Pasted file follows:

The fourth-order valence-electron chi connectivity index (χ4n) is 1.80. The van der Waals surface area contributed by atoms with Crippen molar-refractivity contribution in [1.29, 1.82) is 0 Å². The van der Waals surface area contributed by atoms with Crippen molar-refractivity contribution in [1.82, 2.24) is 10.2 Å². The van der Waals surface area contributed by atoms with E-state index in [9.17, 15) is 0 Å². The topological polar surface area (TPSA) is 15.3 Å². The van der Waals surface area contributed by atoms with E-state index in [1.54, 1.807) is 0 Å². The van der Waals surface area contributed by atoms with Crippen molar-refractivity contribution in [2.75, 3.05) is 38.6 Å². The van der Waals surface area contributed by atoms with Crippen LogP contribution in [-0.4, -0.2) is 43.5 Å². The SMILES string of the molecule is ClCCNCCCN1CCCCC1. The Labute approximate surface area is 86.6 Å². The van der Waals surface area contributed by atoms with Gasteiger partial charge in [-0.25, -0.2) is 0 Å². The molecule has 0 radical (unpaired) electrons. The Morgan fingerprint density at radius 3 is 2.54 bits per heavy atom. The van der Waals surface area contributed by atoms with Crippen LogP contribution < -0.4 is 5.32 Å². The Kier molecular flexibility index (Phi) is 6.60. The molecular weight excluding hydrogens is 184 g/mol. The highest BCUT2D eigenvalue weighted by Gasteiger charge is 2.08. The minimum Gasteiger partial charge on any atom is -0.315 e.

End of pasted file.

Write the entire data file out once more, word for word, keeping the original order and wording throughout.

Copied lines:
The fourth-order valence-electron chi connectivity index (χ4n) is 1.80. The van der Waals surface area contributed by atoms with Crippen molar-refractivity contribution in [1.29, 1.82) is 0 Å². The van der Waals surface area contributed by atoms with Crippen molar-refractivity contribution in [1.82, 2.24) is 10.2 Å². The van der Waals surface area contributed by atoms with E-state index in [9.17, 15) is 0 Å². The topological polar surface area (TPSA) is 15.3 Å². The van der Waals surface area contributed by atoms with E-state index in [1.54, 1.807) is 0 Å². The van der Waals surface area contributed by atoms with Crippen molar-refractivity contribution in [2.75, 3.05) is 38.6 Å². The van der Waals surface area contributed by atoms with Crippen LogP contribution in [-0.4, -0.2) is 43.5 Å². The SMILES string of the molecule is ClCCNCCCN1CCCCC1. The Labute approximate surface area is 86.6 Å². The van der Waals surface area contributed by atoms with Gasteiger partial charge in [-0.25, -0.2) is 0 Å². The molecule has 0 radical (unpaired) electrons. The Morgan fingerprint density at radius 3 is 2.54 bits per heavy atom. The van der Waals surface area contributed by atoms with Crippen LogP contribution < -0.4 is 5.32 Å². The Kier molecular flexibility index (Phi) is 6.60. The molecular weight excluding hydrogens is 184 g/mol. The highest BCUT2D eigenvalue weighted by Gasteiger charge is 2.08. The minimum Gasteiger partial charge on any atom is -0.315 e.